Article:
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WALK THIS WAY: A wander in the Angus glens

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Corwharn, Glen Prosen, Angus

THERE’S always a child-like sense of excitement when you follow a path without being exactly sure where it will take you.

The path signed by the old, weathered wooden post with the faded lettering across from Glen Prosen Church isn’t marked on some maps, but it promised a passage to Cormuir from where I could do a short hill circuit on the western side of the glen.

The path sign opposite the cottage, Glen Prosen.

Once through the pedestrian gate, I crossed the wooden bridge over the lively Prosen Water to turn right into the trees. The neglected feel of the path was emphasised as it ran alongside the water with a bit of dodging about, a combination of collapsed fence posts due to embankment erosion and fallen trees and branches.

There were occasional arrows showing the correct line, one in particular proving handy when the path took a sharp dip to follow the bend in the river. This led round the outskirts of a field, and over a series of stiles past the house at Dalairn before turning west back into a wood.

Bridge over Prosen Water.

This section was overgrown and the path faint, but sticking with the fence brought me out at the road for the short walk up to the farm at Cormuir, and then just beyond, the right of way through to Glen Markie and Glen Isla.

Hill of Strone lies dead ahead and the easy-angled track led quickly to a levelling across its slopes. Once through a metal farm gate, I broke off right to make the short ascent of this hill by an obvious grass ramp. There were glimpses of the Glen Doll high tops as they were swallowed by roiling waves of grey.

Corwharn cairn and distant Cat Law.

There is no summit cairn, but just off the highest point there is a curious rock which has been neatly sliced in two by exposure to the elements.

I dropped to regain the track further along as the hail bulleted in head-on from the west, and I was happy to split off left at the track junction and take the assault from the side despite the impending bog trot up by the fence.

There were traces of paths through the glaur and I was soon at the wooden gate which allows entrance to the summit area of Corwharn.

The prominent pencil-slim cairn is not the highest point; that remains unmarked a little further on.

Corwharn from Hill of Strone’s split rock.

The name Corwharn comes from the Gaelic Corr an fhuarain and means ‘pointed hill of the springs’. It was formerly on the Grahams list at one metre above the 610m mark, but was recently struck off when re-measurement showed it to be just 609m. It is often climbed in conjunction with its higher neighbour Cat Law on a longer round from further east.

The simplest way ahead is to return to the gate and follow the fence east as it curves down and then round over Hill of Adenaich, but in clear weather it’s quicker to take a direct line to the fence.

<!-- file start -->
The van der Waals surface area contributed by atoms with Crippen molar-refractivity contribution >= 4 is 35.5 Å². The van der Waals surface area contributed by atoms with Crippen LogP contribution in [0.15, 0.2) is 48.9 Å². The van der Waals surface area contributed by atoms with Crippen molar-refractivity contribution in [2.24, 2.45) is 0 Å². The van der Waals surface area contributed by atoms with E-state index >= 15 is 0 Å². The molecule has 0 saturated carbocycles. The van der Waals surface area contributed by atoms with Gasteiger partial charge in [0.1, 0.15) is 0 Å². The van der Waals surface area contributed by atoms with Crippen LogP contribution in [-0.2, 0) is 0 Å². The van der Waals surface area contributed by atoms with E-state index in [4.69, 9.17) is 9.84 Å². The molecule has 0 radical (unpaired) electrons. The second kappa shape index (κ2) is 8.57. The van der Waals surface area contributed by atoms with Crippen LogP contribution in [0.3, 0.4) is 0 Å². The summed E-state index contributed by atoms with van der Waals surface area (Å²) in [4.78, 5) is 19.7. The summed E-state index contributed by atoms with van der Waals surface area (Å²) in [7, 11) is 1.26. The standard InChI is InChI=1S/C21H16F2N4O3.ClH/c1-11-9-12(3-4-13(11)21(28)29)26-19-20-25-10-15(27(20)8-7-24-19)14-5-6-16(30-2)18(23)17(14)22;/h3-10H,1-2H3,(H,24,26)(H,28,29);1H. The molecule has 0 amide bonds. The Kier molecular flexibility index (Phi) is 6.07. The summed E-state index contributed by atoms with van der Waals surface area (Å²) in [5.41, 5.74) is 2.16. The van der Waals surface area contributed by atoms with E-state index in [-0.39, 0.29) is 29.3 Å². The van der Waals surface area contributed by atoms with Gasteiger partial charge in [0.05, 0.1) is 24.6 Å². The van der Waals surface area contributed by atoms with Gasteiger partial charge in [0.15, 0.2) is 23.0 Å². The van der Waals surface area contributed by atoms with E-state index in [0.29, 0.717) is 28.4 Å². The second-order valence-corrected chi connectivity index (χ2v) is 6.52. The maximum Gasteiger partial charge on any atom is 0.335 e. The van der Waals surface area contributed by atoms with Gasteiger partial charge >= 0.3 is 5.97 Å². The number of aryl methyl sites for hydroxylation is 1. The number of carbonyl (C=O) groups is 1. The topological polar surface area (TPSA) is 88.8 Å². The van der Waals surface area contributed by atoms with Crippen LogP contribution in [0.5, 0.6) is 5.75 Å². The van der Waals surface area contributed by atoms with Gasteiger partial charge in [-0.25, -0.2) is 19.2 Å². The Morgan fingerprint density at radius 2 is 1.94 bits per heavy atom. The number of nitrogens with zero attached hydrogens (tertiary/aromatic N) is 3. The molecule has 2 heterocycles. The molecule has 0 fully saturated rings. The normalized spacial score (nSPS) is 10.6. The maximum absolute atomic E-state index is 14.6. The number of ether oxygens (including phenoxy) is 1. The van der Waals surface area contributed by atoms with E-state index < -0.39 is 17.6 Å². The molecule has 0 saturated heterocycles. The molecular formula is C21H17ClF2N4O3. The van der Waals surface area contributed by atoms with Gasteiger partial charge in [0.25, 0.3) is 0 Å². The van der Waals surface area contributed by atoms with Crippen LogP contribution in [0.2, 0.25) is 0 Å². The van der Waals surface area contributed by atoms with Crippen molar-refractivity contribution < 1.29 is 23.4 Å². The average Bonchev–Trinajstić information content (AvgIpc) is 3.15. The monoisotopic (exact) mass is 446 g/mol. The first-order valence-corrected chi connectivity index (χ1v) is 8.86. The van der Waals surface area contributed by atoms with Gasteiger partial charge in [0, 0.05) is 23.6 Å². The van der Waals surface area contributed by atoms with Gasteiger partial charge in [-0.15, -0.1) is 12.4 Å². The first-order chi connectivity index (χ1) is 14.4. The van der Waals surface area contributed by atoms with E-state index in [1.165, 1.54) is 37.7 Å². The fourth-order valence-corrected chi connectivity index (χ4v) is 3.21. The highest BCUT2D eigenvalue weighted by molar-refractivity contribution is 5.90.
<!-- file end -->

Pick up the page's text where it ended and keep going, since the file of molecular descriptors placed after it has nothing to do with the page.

Walking towards Cormuir and Hill of Strone,

Beyond the high point of this hill, the fence took a turn right to reach a new section of bulldozed track which then joined an older, grassier line swinging gently down through a few twists and turns to reach the road.

The skies had now cleared and I walked down into a rainbow with the white buildings of Prosen shining through the three cover below, a perfect ending to a short day.


1. From parking, turn right on road and cross stone bridge over Burn of Inchmill then turn left through pedestrian gate on path signed for Cormuir and Backwater (opposite white cottage – Burnmouth) to cross wooden bridge and turn right into wood.
2. Follow path along side of Water of Prosen by fence line. Drop down at bend in river (marker post) and keep following over series of stiles round edge of field and house (Dalairn).
3. Once over last two stiles (either side of farm track) turn right and head through trees by fence to emerge on road at sign for Cormuir.
4. Walk west and immediately past farm go through gate on left on track (signed: public path to Glen Markie and Glen Isla).
5. When track levels out at metal farm gate, make short diversion to ascend Hill of Strone, otherwise continue on track until junction.
6. Turn left to follow fence rising south-east to Corwharn over rough ground (faint path traces) to reach wooden gate, go through this and head south-west to tall cairn. Note: this is not the summit, highest point is unmarked.
7. Retrace steps to gate or take more direct line east across open ground to pick up fence and follow as it drops then rises again over Hill of Adenaich.
8. Keep following fence as it turns right to join new section of track which drops to join older grassy line twisting down to metal farm gate and road.
9. Go right until reaching stone bridge near Spott, cross and turn left back to parking.


Distance: 12.5km/8 miles
Ascent: 540m/1,770ft
Time: 3.5-4.5 hours
Grading: Woodland path, farm and estate tracks, minor roads. Pathless ascent to Corwharn over rough, boggy ground, suitable for walkers with good degree of fitness and experience, especially in less than clear conditions. Can be very wet underfoot. Dogs under close control due to farm livestock.
Start/finish: Glenprosen Parish Church, Glenprosen Village, signposted from Dykehead on B955 (Grid ref: NO 324658).
Map: Ordnance Survey 1:50,000 Landranger Map 44 (Ballater & Glen Clova); Ordnance Survey 1:25,000 Explorer sheet OL 53.
Tourist Information: VisitScotland, Dundee iCentre, 16 City Square, Dundee, DD1 3BG (Tel 01382 527527).
Public transport: No public transport to Glenprosen, nearest bus service to Kirriemuir.